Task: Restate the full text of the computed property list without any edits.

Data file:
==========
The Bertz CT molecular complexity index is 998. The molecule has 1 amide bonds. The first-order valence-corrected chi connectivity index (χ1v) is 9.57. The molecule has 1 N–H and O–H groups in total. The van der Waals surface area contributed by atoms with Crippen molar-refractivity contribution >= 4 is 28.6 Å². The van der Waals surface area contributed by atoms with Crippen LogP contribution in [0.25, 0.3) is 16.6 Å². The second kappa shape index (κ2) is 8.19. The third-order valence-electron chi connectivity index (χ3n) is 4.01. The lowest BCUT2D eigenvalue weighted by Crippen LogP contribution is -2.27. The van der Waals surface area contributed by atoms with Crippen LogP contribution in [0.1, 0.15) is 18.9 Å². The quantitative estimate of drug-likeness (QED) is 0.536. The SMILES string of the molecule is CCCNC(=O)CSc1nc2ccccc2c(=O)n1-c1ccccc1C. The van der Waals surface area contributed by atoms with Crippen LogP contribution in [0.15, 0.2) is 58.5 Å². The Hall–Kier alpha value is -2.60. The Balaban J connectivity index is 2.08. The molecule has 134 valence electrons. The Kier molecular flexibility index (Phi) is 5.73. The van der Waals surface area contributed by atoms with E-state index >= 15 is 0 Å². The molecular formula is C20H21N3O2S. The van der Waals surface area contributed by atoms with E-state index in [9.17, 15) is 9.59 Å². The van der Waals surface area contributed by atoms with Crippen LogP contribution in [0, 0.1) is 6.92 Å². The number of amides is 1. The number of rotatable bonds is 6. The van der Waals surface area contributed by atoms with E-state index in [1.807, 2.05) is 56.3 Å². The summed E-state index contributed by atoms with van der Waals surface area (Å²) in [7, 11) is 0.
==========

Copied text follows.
The Bertz CT molecular complexity index is 998. The molecule has 1 amide bonds. The first-order valence-corrected chi connectivity index (χ1v) is 9.57. The molecule has 1 N–H and O–H groups in total. The van der Waals surface area contributed by atoms with Crippen molar-refractivity contribution >= 4 is 28.6 Å². The van der Waals surface area contributed by atoms with Crippen LogP contribution in [0.25, 0.3) is 16.6 Å². The second kappa shape index (κ2) is 8.19. The third-order valence-electron chi connectivity index (χ3n) is 4.01. The lowest BCUT2D eigenvalue weighted by Crippen LogP contribution is -2.27. The van der Waals surface area contributed by atoms with Crippen LogP contribution in [0.1, 0.15) is 18.9 Å². The quantitative estimate of drug-likeness (QED) is 0.536. The SMILES string of the molecule is CCCNC(=O)CSc1nc2ccccc2c(=O)n1-c1ccccc1C. The van der Waals surface area contributed by atoms with Crippen LogP contribution in [0.15, 0.2) is 58.5 Å². The Hall–Kier alpha value is -2.60. The Balaban J connectivity index is 2.08. The molecule has 134 valence electrons. The Kier molecular flexibility index (Phi) is 5.73. The van der Waals surface area contributed by atoms with E-state index >= 15 is 0 Å². The molecular formula is C20H21N3O2S. The van der Waals surface area contributed by atoms with E-state index in [9.17, 15) is 9.59 Å². The van der Waals surface area contributed by atoms with Crippen LogP contribution in [0, 0.1) is 6.92 Å². The number of amides is 1. The number of rotatable bonds is 6. The van der Waals surface area contributed by atoms with E-state index in [1.807, 2.05) is 56.3 Å². The summed E-state index contributed by atoms with van der Waals surface area (Å²) in [7, 11) is 0.